It may seem a slightly odd thing to suggest, but the next 10 weeks, without a serious contest being played, will have a massive bearing on the All Blacks' World Cup campaign.
It's possibly not even ridiculous to say that it is in the next 10 weeks that the tournament will be won or lost.
The key to the All Blacks fulfilling their potential in September and October next year is ensuring that their players rest and condition appropriately and effectively in these coming summer months.
This has always been the case and the reason why in November 2002, All Blacks coach John Mitchell left most of his best players at home in New Zealand rather than take them to Europe for a three-test programme against England, Wales and France.
He wanted to stretch the off-season for the bulk of the players he was certain he would be taking to Australia 11 months later.
It's the same reason why Graham Henry was granted permission to keep 22 All Blacks out of the first seven rounds of the 2007 Super Rugby competition.
He felt an extra month of conditioning would ensure the likes of Dan Carter and Richie McCaw would arrive in France in September 2007 in peak physical condition.
The argument about players needing more time off has always been sound – although it tends to be easy to shoot down as the execution of the so-called reconditioning programme in 2007 was disastrous and the All Blacks crashed out in the quarter-final to blow up any chance of a similar idea ever being signed off again.
But the importance of getting this part of the last year of a World Cup cycle right hasn't changed. And for this particular All Blacks side, there are a significant number of players whose form and fate will be largely be determined by how astutely they prepare themselves in the next two months.
Top of that list is Sonny Bill Williams. He had a horrible 2018 where his body just wouldn't hold up at all.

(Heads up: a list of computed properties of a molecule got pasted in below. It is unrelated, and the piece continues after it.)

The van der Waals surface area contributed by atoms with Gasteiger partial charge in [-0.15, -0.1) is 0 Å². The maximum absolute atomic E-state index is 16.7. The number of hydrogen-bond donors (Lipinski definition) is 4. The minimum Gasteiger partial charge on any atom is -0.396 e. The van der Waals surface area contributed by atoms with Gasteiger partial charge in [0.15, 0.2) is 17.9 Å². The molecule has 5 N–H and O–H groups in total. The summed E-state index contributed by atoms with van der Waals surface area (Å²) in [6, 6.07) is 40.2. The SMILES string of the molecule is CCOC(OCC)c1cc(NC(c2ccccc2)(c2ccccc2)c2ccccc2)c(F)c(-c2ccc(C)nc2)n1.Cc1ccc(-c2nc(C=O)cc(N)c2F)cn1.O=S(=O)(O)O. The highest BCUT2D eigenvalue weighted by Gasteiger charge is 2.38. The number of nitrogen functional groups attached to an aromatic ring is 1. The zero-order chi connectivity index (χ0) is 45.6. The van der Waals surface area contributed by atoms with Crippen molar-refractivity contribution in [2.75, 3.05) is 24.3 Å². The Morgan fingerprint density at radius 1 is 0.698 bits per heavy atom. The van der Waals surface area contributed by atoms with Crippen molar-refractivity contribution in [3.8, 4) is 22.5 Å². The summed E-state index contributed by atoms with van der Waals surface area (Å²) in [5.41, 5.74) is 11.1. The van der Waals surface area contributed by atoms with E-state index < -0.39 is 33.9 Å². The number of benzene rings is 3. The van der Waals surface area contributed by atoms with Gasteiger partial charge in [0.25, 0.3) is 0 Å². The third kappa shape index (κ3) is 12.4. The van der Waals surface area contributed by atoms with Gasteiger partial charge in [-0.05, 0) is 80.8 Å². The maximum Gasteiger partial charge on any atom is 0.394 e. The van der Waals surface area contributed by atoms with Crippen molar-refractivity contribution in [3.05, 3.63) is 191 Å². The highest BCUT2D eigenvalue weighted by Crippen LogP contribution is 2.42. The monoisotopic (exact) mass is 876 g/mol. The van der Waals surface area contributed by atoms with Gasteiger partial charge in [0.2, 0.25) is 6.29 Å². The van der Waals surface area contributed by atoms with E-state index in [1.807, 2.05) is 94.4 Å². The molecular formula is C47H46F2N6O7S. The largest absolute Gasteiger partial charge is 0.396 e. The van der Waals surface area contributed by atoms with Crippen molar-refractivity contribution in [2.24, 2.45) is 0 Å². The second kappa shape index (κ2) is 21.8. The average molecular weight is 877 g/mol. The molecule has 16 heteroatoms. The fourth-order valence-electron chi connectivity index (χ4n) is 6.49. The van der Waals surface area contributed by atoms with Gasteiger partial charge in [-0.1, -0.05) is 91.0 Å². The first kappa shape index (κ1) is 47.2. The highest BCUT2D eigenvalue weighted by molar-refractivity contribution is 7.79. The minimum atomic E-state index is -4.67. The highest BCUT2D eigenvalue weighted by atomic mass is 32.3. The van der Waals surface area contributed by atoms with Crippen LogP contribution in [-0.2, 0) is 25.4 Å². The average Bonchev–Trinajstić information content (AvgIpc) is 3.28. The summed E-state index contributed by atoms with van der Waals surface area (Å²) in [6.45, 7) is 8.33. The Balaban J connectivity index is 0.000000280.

His critics say his frailty was a result of his age, but it was more likely simply bad luck.
Whatever, he's got an extended period of time now to fix all his various ailments and strengthen all the areas of his body that broke down this year.
If he gets it right and puts himself in a positive state of mind by mid-February, he should have a chance to string together a run of games in Super Rugby and build his form and confidence.
If he is to prove he is still the player the All Blacks want him to be, it will all hinge on getting the next 10 weeks just right.
Kieran Read is another hoping the next 10 weeks will enable him to eke out the last part of his physical recovery from major back surgery 12 months ago.
The skipper hasn't recovered 100 per cent yet, but again, an extended period of conditioning without playing, should provide him with the chance to find the missing five per cent.
It's critical he gets there so his attack game can be restored to the point where he is able to use his stunning off-loading game to create opportunities that no other No 8 in world rugby is currently able to.
Liam Squire is another who needs to reboot his system over the summer.
The bruising blindside lost his way in the back half of this year. He couldn't string a run of games together without injury and his form dipped to the point where he ended the season in a genuine battle for the No 6 jersey having started it as the clear first choice.
And finally, there is Sam Whitelock, who is going to have 17 weeks off before he plays again.
The big lock was troubled by a groin injury for most of the year that made it hard for him to run at full speed.
He was also dented by the volume of rugby he played and while he ground through the last few tests, he wasn't at his imperious best.
Time off should enable him to not only fix his muscle strain but rediscover the dynamic edge that was such a feature of his game in 2017 and saw him earn the accolade of New Zealand player of the year.
It is a hard one to get the head around, with the sun beating down and the sound of willow cracking into leather reverberating in parks across the country, but the World Cup is very much on the line right now.